Following in parents’ footsteps

What it means to be a legacy

The+Clatch+family+enjoying+the+architecture+at+NU.

The Clatch family enjoying the architecture at NU.

Some Carmel students struggle with selecting colleges and waiting for acceptance, but some have known their college plans  for their whole lives.

Senior Reilly Clatch’s parents both attended Northwestern University, so Clatch has grown up with a strong connection to the school.

We would go to sporting events and visit Evanston all the time. I fell in love with the school at a young age,” Clatch said, “then further appreciated it for its academics and student life”.

Some people think that having a family connection to a school increases a student’s chances of being accepted, but college counselor Brian Hendricks said that the decision isn’t always a lock.

“Some schools care a lot about legacies, while other schools it doesn’t have much of an effect on the decision” Hendricks said.

College loyalty and school spirit can be overwhelming in families that share the experience of attending the same college. Many of Carmel’s legacy students say that there hasn’t been an overwhelming amount of pressure to apply. Senior Ali Kolb’s dad and three older brothers attended Indiana University in Bloomington.

“My parents never put pressure on me to go to IU,” Kolb said. “They actually forced me to visit other schools so I would have the chance to see what other opportunities I could have.”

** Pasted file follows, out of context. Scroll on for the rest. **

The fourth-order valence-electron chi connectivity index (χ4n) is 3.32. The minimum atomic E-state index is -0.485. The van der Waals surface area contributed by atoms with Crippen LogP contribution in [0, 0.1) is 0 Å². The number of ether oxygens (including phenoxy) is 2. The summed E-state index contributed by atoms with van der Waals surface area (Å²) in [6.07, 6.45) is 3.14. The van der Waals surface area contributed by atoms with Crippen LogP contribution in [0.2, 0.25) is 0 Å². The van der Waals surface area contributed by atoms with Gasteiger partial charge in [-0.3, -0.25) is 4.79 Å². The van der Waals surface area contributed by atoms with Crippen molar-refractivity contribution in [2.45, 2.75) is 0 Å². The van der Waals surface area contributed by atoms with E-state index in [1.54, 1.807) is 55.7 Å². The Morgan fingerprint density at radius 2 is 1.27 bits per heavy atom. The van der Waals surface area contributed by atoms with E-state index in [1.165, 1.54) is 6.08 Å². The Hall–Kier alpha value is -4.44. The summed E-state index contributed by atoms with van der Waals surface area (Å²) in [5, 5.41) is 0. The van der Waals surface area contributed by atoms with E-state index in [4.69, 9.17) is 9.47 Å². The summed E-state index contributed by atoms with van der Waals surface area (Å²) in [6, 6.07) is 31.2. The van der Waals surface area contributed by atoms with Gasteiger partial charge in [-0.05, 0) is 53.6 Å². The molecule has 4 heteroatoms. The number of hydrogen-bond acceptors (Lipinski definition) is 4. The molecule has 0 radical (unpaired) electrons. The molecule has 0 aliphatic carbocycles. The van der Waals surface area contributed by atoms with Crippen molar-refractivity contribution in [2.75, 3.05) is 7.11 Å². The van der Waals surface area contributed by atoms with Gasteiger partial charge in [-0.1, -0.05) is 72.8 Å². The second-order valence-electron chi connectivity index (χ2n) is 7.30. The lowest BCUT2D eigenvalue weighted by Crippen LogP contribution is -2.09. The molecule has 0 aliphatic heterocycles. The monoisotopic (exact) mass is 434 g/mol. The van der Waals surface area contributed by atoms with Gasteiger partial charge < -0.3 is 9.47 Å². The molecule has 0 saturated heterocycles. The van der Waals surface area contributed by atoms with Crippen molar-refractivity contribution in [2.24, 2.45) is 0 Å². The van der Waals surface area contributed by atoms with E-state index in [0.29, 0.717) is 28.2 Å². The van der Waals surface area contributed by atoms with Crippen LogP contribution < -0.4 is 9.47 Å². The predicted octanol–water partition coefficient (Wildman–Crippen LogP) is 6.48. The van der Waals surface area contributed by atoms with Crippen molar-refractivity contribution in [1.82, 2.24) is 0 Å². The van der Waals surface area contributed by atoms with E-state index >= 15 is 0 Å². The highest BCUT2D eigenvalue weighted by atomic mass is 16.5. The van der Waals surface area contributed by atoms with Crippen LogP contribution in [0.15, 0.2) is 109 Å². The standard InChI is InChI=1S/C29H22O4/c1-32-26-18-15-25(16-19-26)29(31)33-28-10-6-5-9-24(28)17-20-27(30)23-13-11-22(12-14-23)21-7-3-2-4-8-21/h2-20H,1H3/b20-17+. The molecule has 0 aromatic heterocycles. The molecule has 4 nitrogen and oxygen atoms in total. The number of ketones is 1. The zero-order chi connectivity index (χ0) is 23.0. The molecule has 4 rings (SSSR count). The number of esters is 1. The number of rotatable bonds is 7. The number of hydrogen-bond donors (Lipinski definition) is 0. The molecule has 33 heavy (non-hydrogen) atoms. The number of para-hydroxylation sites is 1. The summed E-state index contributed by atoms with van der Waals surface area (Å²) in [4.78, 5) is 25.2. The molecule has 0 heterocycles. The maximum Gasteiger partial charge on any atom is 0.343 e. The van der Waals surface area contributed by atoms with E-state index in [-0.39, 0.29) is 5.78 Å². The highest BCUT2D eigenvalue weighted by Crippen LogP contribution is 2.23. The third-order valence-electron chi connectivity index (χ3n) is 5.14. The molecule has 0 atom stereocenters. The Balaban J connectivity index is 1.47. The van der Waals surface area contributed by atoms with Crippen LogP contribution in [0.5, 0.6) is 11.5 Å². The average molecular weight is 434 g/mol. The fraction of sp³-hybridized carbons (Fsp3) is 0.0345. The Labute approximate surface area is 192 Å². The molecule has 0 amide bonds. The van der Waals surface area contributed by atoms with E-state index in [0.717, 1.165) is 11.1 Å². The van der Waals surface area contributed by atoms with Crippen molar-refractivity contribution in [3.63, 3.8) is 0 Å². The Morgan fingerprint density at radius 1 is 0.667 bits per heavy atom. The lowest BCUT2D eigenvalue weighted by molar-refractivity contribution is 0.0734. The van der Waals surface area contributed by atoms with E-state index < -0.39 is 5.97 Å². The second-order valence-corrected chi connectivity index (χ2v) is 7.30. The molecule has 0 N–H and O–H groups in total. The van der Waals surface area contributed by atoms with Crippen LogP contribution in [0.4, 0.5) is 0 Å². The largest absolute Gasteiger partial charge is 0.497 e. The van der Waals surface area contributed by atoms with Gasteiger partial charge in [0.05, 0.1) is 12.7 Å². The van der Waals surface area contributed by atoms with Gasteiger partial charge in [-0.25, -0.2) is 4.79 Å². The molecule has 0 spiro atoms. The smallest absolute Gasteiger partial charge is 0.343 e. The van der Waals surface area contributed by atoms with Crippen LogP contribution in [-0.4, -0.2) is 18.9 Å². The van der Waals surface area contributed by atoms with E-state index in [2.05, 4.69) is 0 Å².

IMG_4978
Reilly Clatch and her mother on Northwestern’s campus.

Senior Sammi Harvey is going to Loyola University Chicago. Both of her parents also went there, but Harvey says that their alumni status was more of a coincidence than a cause.

“I really wanted to be in Chicago, still be on college campus, and pursue theater–Loyola fit those,” Harvey said.

It’s one thing to go to a school where your parents went twenty years ago, but having a more immediate support can be even more comforting. Kolb is excited about transitioning from Carmel to a big university while leaning on her big brother.

“My brother, Peter, will be a senior at IU when I am a freshman, so I think we’re both happy to share a school one last time,” Kolb said.

When it comes to children and education, parents just want their kids to have the best possible experience. Many parents say, though, that fact that the college is familiar and comfortable for the family is huge bonus.

“My parents trust the school more and are able to see me as a student there,” Clatch said.